Syed Ali discusses why the RTS game series Dune, despite being hugely influential in its genre, has been forgotten by even the most seasoned gamers.
Perhaps due to the recent announcement of a possible rebirth of a new Dune TV series or a movie, or just simply because I love Dune (1969) the novel, I wanted to discuss the game Dune and its impact. It’s themes and ideas are something that hark back to the 60’s concept of understanding the relation of the mind and body, but yet dreaming of a future shaped by the events of the past. This lead me to look into the second Dune, ‘Dune II: Battle for Arrakis’, which is largely considered the grandfather of the real-time strategy genre (also called RTS).
The story of Dune is odd given the game is based on the movie Dune (1984), not the actual novel. At the start of the game you pick one of three houses and although they had limited differences between them, they each had certain unique units, themes and colours providing replayability and the illusion of choice. There was also the importance of ‘Spice production’, which in the novel allows for travel between different worlds – a sign of wealth, power and status. The more spice you gathered, the more units you could build and the more units you had, the more likely you were to crush your enemies. The idea of tiers of technology in the form of construction of new buildings allowed for players to tier up slowly and so added an element of risk/reward (Game Theory). Would you wait till you had just enough spice to buy the most powerful units, then striking and defeating your foe? Or would you try to find any weakness in your enemy before sneaking your way in? These core ideas helped lay the foundation for the RTS genre and perhaps the most important element was micro management. This is where each unit focused on a specific task, implanting the idea of the Clausewitz concept of ‘Economy of force’, where instead of having one unit for another, the idea was to outnumber and overwhelm the unit, ensuring that each unit was being used affectively.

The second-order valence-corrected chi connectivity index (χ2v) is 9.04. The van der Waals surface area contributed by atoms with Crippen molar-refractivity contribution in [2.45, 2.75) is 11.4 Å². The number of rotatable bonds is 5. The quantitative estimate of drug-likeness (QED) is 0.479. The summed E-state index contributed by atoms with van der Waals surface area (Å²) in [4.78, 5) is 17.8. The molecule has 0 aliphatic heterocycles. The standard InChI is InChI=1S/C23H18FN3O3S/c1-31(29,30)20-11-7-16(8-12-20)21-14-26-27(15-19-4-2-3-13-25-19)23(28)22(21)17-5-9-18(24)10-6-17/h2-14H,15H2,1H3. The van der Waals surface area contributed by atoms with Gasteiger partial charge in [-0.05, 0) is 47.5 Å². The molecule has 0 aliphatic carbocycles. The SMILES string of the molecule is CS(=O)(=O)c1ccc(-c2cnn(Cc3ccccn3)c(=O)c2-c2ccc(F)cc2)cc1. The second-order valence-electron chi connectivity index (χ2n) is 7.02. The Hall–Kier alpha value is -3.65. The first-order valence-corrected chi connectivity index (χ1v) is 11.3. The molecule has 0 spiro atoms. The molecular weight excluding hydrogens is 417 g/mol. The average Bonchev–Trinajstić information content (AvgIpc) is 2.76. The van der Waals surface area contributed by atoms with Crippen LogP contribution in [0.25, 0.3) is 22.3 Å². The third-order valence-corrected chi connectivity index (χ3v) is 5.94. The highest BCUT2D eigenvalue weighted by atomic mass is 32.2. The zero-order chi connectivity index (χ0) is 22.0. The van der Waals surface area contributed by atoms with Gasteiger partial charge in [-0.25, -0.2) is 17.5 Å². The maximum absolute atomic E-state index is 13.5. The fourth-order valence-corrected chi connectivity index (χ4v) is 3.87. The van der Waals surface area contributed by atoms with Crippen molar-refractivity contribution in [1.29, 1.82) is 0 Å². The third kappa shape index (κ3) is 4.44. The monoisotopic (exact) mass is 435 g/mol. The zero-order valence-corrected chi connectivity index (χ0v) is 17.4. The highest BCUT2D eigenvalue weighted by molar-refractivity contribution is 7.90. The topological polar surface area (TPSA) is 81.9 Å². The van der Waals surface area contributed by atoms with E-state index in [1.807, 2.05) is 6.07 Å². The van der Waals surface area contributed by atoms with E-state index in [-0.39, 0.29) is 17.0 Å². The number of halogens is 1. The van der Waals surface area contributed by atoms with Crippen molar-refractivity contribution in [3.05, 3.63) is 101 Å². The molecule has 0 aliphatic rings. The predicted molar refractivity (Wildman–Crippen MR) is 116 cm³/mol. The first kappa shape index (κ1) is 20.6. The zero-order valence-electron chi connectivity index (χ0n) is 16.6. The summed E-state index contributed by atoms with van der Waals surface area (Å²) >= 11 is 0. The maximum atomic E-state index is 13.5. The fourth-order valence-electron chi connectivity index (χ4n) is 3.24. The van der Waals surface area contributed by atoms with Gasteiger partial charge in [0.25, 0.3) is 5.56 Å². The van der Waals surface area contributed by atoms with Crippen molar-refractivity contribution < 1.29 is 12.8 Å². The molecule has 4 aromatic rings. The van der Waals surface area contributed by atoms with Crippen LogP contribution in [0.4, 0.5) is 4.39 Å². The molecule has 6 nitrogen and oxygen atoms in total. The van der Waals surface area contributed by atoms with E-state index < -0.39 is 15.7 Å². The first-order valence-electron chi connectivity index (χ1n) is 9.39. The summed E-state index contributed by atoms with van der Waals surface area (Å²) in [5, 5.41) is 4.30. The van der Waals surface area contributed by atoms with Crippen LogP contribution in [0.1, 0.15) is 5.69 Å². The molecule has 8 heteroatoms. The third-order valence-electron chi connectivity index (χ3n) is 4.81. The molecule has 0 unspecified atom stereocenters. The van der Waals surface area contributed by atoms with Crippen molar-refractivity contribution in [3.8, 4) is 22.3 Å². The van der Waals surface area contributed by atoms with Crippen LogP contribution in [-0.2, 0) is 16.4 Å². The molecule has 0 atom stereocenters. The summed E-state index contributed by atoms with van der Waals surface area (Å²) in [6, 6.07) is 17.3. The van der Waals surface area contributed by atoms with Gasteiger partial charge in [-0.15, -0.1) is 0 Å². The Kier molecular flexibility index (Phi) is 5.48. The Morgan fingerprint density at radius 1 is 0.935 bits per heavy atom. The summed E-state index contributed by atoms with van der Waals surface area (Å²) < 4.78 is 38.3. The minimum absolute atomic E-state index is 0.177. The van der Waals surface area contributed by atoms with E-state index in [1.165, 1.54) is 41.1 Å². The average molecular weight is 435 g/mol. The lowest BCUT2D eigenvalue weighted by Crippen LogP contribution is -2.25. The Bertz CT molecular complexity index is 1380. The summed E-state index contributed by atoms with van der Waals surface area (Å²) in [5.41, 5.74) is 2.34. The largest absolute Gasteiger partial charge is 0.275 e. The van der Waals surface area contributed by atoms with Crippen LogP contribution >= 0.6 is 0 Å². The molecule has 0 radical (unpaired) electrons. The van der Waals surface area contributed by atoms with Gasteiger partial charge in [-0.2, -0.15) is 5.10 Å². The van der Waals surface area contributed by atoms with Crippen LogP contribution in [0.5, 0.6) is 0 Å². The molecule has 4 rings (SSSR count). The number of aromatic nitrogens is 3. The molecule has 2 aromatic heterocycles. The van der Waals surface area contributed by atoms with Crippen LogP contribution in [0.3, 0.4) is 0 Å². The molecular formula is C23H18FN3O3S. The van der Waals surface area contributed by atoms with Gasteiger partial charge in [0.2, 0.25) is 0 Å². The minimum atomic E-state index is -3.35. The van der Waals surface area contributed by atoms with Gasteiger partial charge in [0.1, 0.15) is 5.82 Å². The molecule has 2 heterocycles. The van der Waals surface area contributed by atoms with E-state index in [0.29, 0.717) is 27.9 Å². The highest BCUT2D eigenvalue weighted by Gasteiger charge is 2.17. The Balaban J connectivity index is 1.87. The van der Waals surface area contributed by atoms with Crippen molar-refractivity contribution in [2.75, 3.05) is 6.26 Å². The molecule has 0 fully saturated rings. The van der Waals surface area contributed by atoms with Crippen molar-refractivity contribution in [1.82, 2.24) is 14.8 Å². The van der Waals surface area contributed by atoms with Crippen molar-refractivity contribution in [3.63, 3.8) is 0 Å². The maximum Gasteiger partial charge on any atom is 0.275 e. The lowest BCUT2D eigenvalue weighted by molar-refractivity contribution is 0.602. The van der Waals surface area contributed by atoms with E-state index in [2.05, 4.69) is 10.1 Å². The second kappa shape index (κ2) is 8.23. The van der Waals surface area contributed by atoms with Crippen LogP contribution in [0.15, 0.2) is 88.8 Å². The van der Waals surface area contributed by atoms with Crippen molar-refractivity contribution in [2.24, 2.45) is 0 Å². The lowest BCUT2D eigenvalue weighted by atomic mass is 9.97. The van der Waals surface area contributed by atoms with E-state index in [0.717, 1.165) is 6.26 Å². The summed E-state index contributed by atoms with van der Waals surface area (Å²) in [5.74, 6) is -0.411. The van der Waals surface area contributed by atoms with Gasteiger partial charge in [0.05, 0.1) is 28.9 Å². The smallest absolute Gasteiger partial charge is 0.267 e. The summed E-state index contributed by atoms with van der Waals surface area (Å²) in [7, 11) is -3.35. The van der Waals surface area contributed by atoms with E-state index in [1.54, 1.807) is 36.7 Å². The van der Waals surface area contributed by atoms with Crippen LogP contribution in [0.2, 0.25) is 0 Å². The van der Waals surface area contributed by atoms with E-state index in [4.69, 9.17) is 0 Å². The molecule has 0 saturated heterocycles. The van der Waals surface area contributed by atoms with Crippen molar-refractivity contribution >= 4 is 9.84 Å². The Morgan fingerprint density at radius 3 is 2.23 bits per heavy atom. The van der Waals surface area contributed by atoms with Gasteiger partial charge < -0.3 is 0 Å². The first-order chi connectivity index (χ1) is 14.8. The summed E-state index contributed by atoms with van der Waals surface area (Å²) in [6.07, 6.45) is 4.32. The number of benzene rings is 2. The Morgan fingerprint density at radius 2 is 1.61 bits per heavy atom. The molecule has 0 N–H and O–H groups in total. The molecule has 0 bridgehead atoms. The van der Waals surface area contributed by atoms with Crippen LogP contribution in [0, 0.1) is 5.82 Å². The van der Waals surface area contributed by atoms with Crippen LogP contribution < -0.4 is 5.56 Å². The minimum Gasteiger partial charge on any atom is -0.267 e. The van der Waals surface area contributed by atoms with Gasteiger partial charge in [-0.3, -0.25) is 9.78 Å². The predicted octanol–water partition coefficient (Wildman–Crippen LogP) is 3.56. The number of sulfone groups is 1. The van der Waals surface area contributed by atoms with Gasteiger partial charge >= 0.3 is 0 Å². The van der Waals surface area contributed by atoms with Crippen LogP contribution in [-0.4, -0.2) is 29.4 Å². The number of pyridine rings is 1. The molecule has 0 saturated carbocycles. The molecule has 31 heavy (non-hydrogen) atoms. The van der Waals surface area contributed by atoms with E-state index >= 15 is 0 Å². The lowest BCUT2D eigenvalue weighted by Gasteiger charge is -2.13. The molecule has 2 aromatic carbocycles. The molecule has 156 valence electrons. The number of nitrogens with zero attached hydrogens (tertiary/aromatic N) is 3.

So then the big question is why is Dune 2 forgotten, or the very least not known by many gamers? Its due, firstly, to WarCraft (1994) and Command and Conquer (1995) being able to build on what Dune 2 had initially laid out, that a game can focus on resource production, micro management, choice and Game Theory. This allowed Warcraft and Command and Conquer to focus on polishing the mechanics and adding their own unique flair, with Warcraft having a focus on high fantasy and pre-rendered cutscenes and Command and Conquer offering a 90’s look at the world following the collapse of the Soviet Union. The amazing work of Frank Klepacki added to this weird mix of techno and militarism. He was only 20 years old but this cemented his legacy and skill (and funnily enough he actually worked on Dune 2 as well, being only 18 at the time).
This lead to possibly the second killing blow to the Dune franchise, that it never had as big an impact on the gaming industry as Dune 2, as it was too successful for its own good. Even the reboot of Dune 2 called ‘Dune 2000’ (1998), which had an amazing soundtrack from Klepacki, never had the ability to be as influential. It’s follow up game ‘Emperor: Battle for Dune’ (2001) failed, and that was arguably the most mechanically well-tuned. This is sadly something a lot of games go through, in which they make a massive splash in the video game industry once, but can never recapture that initial feeling.
The last major killing blow for Dune was simply copyright, as a number of games in 2001 were released for Dune. There was the aforementioned ‘Emperor: Battle for Dune’ (2001), Frank Herbert’s ‘Dune’ (2001) and the cancelled ‘DUNE Generations’ (2001). Dune was never a financial success and it has largely disappeared from the public eye and wandered into the desert of the forgotten, having been blinded by its success, searching for its eventual return. It is impossible to live in the past, difficult to live in the present and a waste to live in the future.
Dune 2 is one of the most important games in video game industry history, as without it there would be no Blizzard or Westwood Studios, meaning no Overwatch (2016), World of Warcraft (2004), Command and Conquer Red Alert 2 (2000) or Starcraft (1998). All of this from a tiny game, by current industry standards, with it playable on most computers online, and it’s total file size being only just over 5MB (in comparison, Total War: Warhammer (2016), a modern RTS, is around 33 GB). It shows that the best ideas come when the stars are aligned, with the right skills at the right time, and you have to make every bit of space count due to the limitations you face. Or perhaps you need to have the luck of a mouse, a mouse that jumps in the shadow of the moon light.